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AFRO-NETS> Whither the World? (2)
- Subject: AFRO-NETS> Whither the World? (2)
- From: George Kent <email@example.com>
- Date: Fri, 20 Apr 2001 12:51:25 -0400 (EDT)
Whither the World? (2)
...Hence, market and religious fundamentalism are currently the two
most powerful world religions.
The following piece was published recently in Dr Majid's (Toda's)
Peace and Policy Journal:
University of Hawai'i
June 15, 2000
Many people believe that when rapid economic growth and other good
things happen in the global marketplace, it is because of the effec-
tive functioning of the free market. When bad things happen, such as
steadily widening gaps between rich and poor, it is because of market
failures, aberrations, and the foolishness of those who interfere
with the workings of the free market. Robert Paarlberg's recent essay
on The Global Food Fight and C. Ford Runge and Benjamin Senauer's
piece on A Removable Feast (in Foreign Affairs, May/June 2000) fit
the mold nicely. Their analyses are driven more by prior beliefs, by
faith, than by serious assessment of what is going on in the real
world. They display ideology or theology, not science.
The international trading system is not managed directly by a supra-
national government, but it is greatly influenced by nations with
enormous economic power, such as the United States, Japan, and Ger-
many, sometimes directly, and sometimes through international agen-
cies. Their heavy influence makes the global trading system an unfree
Adjustments such as reducing tariffs and other barriers to trade will
not create a system in which the trading partners are of approxi-
mately equal power, drawing more or less equal benefit from engage-
ment in a neutral market. Great disparities will remain, and the
global market will continue to be sharply tilted in favor of the pow-
To describe the global marketplace we need to look not to the imagin-
ings of neoclassical economics but to the realities of the world po-
litical economy, as lived. It is a political economy, heavily influ-
enced by power. The single most important feature of the global econ-
omy is the large and steadily increasing gap between rich and poor.
Gaps widen steadily because the players have very different levels of
power. When they trade, the more powerful have greater influence in
determining the terms of trade.
It is reasonable to assume that in every transaction, both trading
parties benefit. We know that because each party could have turned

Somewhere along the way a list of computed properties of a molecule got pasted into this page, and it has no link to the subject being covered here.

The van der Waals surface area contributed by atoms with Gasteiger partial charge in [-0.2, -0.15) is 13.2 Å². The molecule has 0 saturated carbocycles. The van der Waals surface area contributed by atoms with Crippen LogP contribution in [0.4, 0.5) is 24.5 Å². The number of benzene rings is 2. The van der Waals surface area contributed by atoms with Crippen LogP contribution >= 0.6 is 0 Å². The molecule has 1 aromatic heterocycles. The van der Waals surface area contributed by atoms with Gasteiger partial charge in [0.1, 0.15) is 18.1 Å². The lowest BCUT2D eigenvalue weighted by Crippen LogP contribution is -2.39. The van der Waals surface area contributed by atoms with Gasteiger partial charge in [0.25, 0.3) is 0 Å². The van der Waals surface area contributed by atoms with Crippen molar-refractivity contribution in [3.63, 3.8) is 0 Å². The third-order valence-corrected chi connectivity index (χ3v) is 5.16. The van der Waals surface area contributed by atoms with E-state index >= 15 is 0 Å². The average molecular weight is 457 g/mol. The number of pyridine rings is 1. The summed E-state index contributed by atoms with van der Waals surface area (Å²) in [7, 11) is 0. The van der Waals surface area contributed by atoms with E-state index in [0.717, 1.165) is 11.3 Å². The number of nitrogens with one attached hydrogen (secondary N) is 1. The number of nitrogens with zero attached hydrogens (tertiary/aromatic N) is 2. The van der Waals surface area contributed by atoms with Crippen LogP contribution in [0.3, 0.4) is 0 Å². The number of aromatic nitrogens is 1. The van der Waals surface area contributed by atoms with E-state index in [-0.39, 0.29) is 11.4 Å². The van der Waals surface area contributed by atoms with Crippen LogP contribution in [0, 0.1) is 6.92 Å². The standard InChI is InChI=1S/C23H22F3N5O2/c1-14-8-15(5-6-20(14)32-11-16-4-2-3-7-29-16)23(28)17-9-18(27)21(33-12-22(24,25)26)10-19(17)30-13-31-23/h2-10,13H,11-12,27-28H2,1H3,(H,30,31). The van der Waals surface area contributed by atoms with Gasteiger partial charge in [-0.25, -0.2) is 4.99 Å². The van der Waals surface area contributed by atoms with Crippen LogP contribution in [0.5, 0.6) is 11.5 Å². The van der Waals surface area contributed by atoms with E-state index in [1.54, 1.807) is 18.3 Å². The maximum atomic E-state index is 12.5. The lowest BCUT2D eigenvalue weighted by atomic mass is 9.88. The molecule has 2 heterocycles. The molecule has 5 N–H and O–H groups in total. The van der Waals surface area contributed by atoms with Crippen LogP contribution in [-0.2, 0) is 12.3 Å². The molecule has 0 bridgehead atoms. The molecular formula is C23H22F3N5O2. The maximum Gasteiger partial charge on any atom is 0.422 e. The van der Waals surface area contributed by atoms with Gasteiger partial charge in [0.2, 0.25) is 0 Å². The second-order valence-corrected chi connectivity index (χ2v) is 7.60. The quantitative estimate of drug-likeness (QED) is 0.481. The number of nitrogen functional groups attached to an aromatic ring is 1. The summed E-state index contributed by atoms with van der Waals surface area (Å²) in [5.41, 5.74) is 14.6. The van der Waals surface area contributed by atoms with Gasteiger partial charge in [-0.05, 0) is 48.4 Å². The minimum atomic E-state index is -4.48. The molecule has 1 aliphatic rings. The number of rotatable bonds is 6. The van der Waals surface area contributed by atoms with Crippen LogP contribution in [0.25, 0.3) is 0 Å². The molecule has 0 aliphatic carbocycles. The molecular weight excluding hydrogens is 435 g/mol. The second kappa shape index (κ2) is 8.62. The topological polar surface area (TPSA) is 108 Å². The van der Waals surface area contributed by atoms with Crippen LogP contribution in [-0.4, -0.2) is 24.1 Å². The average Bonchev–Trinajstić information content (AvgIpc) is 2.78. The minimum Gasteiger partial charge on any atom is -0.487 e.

down the deal. But the important thing from the point of view of po-
litical economy is that the benefits are not distributed equally. The
stronger party gets a larger share of the benefits. This means that
in the real world trading leads inexorably to a steadily widening gap
between the strong and the weak. It does not lead to a happy conver-
gence somewhere in the middle range.
Both the rich and the poor benefit, but the rich benefit more rap-
idly. Now add in the effects of inflation, which is almost always
higher in poor countries than in rich countries. Even though both
parties may appear to benefit in the short term, with inflation doing
its work, often the poor do in fact get poorer while the rich get
The market does not benefit everyone equally; it is strongly biased
in favor of the rich. What the poor need is not simply trade, but
trade on favorable terms. When their bargaining power is meager, they
get unfavorable terms. They are price takers, not price makers. Thus,
poor countries committed to exporting basic commodities regularly
suffer because they receive low prices for their products, but they
must pay high prices for their imports, including the factors needed
for producing their exports. Similarly, farmers in poor countries
regularly get paid less for their products than producers in rich
countries get for the same products.
The skew resulting from power differentials is most clearly evident
in the price of labor. If we had a free market globally, people eve-
rywhere would get equal pay for equal work, and there would be free
migration of workers. Instead, we have a system that appears to be
determined to maintain great wage differentials, since the willing-
ness of the poor to work cheap is of very direct benefit to the rich.
The realities of the global political economy do not fit the precon-
ceived model of idealized free markets, so reality tends to be dis-
missed as a temporary aberration resulting from failure to conform to
free market principles. However, power differences will not disappear
as a result of quasi-religious incantations in praise of free mar-
kets. There is not a level playing field in world markets, and we
should not pretend there is one.
Professor George Kent
Department of Political Science
University of Hawai'i
Honolulu, Hawai'i 96822
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